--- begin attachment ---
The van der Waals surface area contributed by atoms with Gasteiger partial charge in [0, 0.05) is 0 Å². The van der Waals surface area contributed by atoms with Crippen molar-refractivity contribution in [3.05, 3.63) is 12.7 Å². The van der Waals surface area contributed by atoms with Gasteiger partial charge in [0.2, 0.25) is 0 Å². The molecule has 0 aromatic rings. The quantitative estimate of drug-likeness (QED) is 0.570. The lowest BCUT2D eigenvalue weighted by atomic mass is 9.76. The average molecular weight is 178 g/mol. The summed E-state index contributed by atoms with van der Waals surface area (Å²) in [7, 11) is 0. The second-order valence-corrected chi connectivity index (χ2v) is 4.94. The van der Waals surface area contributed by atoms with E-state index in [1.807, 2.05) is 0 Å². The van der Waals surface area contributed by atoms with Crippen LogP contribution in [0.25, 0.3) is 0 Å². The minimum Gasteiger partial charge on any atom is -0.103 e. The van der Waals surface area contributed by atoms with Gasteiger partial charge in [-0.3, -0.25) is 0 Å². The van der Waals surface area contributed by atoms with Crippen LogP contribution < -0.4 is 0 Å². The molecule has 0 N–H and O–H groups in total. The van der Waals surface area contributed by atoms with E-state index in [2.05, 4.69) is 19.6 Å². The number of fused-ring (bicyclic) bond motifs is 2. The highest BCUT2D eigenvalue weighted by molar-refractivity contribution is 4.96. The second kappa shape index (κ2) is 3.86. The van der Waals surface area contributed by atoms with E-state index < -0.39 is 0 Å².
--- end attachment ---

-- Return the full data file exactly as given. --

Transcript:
The van der Waals surface area contributed by atoms with Gasteiger partial charge in [0, 0.05) is 0 Å². The van der Waals surface area contributed by atoms with Crippen molar-refractivity contribution in [3.05, 3.63) is 12.7 Å². The van der Waals surface area contributed by atoms with Gasteiger partial charge in [0.2, 0.25) is 0 Å². The molecule has 0 aromatic rings. The quantitative estimate of drug-likeness (QED) is 0.570. The lowest BCUT2D eigenvalue weighted by atomic mass is 9.76. The average molecular weight is 178 g/mol. The summed E-state index contributed by atoms with van der Waals surface area (Å²) in [7, 11) is 0. The second-order valence-corrected chi connectivity index (χ2v) is 4.94. The van der Waals surface area contributed by atoms with E-state index in [1.807, 2.05) is 0 Å². The van der Waals surface area contributed by atoms with Crippen LogP contribution in [0.25, 0.3) is 0 Å². The minimum Gasteiger partial charge on any atom is -0.103 e. The van der Waals surface area contributed by atoms with Gasteiger partial charge in [-0.3, -0.25) is 0 Å². The van der Waals surface area contributed by atoms with Crippen LogP contribution < -0.4 is 0 Å². The molecule has 0 N–H and O–H groups in total. The van der Waals surface area contributed by atoms with E-state index in [2.05, 4.69) is 19.6 Å². The number of fused-ring (bicyclic) bond motifs is 2. The highest BCUT2D eigenvalue weighted by molar-refractivity contribution is 4.96. The second kappa shape index (κ2) is 3.86. The van der Waals surface area contributed by atoms with E-state index < -0.39 is 0 Å².